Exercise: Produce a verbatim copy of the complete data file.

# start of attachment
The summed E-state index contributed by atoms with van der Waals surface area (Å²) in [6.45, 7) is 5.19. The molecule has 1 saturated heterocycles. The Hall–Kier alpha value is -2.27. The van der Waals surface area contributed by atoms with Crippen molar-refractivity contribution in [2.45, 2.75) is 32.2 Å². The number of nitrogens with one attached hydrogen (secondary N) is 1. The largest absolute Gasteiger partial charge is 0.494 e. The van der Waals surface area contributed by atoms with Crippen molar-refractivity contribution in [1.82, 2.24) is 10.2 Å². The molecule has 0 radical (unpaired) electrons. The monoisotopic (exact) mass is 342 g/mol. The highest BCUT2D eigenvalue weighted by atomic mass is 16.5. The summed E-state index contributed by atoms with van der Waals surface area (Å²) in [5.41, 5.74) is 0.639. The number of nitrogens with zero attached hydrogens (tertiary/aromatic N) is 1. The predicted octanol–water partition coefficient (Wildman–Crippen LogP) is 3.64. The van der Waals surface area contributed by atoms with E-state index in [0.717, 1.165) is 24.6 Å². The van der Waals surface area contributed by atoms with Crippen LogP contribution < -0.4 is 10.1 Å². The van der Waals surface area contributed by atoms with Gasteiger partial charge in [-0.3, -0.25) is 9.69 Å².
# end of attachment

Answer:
The summed E-state index contributed by atoms with van der Waals surface area (Å²) in [6.45, 7) is 5.19. The molecule has 1 saturated heterocycles. The Hall–Kier alpha value is -2.27. The van der Waals surface area contributed by atoms with Crippen molar-refractivity contribution in [2.45, 2.75) is 32.2 Å². The number of nitrogens with one attached hydrogen (secondary N) is 1. The largest absolute Gasteiger partial charge is 0.494 e. The van der Waals surface area contributed by atoms with Crippen molar-refractivity contribution in [1.82, 2.24) is 10.2 Å². The molecule has 0 radical (unpaired) electrons. The monoisotopic (exact) mass is 342 g/mol. The highest BCUT2D eigenvalue weighted by atomic mass is 16.5. The summed E-state index contributed by atoms with van der Waals surface area (Å²) in [5.41, 5.74) is 0.639. The number of nitrogens with zero attached hydrogens (tertiary/aromatic N) is 1. The predicted octanol–water partition coefficient (Wildman–Crippen LogP) is 3.64. The van der Waals surface area contributed by atoms with E-state index in [0.717, 1.165) is 24.6 Å². The van der Waals surface area contributed by atoms with Crippen LogP contribution < -0.4 is 10.1 Å². The van der Waals surface area contributed by atoms with Gasteiger partial charge in [-0.3, -0.25) is 9.69 Å².